, , , q
i i I 1 i i i 1 i i
1 i i i
0 20 40 60 80 100
Phase Angle, 8
0 20 40 60 80 100
Phase Angle, 8
Figure 1. Hale-Bopp polarization (red filter A, - 0.67 |Am). Filled circles: [9,15], Squares: . Filled triangles:  A. - 0.76 |i,m. Dashed curve: polarization for comets in high Pmax group ,
In single-aperture measurements, negative polarization of order -0.5% to -1% was recorded at 0 < 20 similar to that in other comets at similar phase angles [8,13,12]. However, spatially resolved observations revealed differences in the negative polarization branch with position in the coma, with values as low as -5% near the photometric center at 0 = 7° , while integrated measurements over the polarization image showed little or no negative polarization at all [15,9,16],
Widespread use of CCD arrays to construct polarization images for Hale-Bopp has facilitated the study of polarization variations within the coma [7,15,9,11,16], Structure in the polarization images generally correlates with the structure seen in images of total intensity I x p, where p is the projected distance from the photometric center. The visible jets and arcs correspond to regions of higher polarization.
There is an inner region, extending a few thousand km in diameter, with lower polarization than the surrounding coma. This circumnuclear zone is evident in both 1996 and 1997, although the morphology of the inner coma changed considerably during that time. At small phase angles, this zone exhibits negative polarization down to -5% at 0.67 nm . A similar circumnuclear region of lower polarization was detected in several other comets, including lP/Halley , C/1990 K1 Levy , 47P/Ashbrook-Jackson  and 81PAVild 2 , However, C/1996 Q1 Tabur and C/1996 Hyakutake displayed higher polarization in the inner 2000 km ,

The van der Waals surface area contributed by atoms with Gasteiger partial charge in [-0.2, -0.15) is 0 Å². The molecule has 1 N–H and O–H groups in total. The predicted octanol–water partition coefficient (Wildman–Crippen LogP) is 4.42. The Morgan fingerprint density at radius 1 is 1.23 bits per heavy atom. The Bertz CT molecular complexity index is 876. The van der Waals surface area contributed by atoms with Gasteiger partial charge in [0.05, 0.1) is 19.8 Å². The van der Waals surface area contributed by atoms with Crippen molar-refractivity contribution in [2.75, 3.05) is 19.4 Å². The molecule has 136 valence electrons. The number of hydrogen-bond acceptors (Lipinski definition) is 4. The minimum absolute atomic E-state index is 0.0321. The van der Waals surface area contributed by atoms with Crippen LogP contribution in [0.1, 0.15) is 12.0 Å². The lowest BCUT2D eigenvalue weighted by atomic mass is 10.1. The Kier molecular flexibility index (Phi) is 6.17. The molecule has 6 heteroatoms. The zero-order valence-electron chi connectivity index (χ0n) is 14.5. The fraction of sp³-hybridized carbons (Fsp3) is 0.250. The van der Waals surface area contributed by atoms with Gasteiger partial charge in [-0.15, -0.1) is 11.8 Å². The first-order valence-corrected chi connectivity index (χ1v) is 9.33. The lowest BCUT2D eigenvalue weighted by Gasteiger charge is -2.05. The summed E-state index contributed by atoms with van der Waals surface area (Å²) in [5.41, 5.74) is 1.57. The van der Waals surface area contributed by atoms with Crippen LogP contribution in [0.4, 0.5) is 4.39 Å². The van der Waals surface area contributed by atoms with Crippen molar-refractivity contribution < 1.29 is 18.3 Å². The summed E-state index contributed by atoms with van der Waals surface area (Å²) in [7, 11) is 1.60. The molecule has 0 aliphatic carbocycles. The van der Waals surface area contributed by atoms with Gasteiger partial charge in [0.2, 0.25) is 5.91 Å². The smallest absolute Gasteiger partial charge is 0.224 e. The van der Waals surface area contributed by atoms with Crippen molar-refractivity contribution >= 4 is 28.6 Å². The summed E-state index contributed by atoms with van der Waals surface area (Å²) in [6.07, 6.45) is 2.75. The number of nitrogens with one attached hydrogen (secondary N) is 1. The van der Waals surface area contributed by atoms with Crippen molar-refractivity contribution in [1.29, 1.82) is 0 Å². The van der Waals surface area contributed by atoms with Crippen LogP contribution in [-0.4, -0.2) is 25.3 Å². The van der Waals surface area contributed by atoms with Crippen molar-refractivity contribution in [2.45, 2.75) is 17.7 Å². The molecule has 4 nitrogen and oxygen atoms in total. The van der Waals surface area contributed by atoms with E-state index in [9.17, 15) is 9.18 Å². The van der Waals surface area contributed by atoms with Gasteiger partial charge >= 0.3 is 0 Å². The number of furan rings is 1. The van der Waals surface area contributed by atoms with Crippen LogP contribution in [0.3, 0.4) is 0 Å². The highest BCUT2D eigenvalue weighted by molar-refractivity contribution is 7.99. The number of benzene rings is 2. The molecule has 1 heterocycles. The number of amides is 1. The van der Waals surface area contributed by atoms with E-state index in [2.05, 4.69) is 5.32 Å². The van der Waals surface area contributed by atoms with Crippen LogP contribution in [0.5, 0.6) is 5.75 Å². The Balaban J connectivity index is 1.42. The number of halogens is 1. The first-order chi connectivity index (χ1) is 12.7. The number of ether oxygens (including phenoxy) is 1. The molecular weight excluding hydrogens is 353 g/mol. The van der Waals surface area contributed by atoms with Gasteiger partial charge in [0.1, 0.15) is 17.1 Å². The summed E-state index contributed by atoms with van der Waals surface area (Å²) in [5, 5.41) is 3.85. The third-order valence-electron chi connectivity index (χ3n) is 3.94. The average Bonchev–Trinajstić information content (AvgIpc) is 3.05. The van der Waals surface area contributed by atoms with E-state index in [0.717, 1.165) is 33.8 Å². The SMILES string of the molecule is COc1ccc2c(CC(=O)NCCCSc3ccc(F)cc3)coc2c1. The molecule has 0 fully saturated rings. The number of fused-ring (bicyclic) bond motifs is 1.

Interpreting the polarization in terms of particle properties is complex. The degree of polarization and its angular dependence, P(0), depend on particle size, shape, composition, surface roughness, and aggregation. Trends, for example with composition, may differ in different particle size regimes. Predictions based on Mie theory will be inaccurate, even misleading in the general trends, for any particle shape except a smooth sphere.
Yanamandra-Fisher and Hanner  studied shape effects for particles with size parameter X = 2n a/k in the range 1-5. While silicate spheres with X = 2.5 exhibit negative polarization at all 0, other shapes show P^ ~ +25% and negative polarization at 0 < 0 c, where 0 c ranges from 20 0 to 70°. In contrast, carbon particles with X = 2.5 display mainly positive polarization, Pmax ~ 50%; the phase angle of maximum polarization varies with particle shape. Mishchenko  computed the phase matrix for shape distributions of dirty silicate spheroids, X = 3.5. As the axial ratio of the spheroids increased, the polarization at intermediate phase angles changed from negative (characteristic of spheres) to positive, leaving a negative branch at 0°-30° phase angles, similar to the cometary P(0).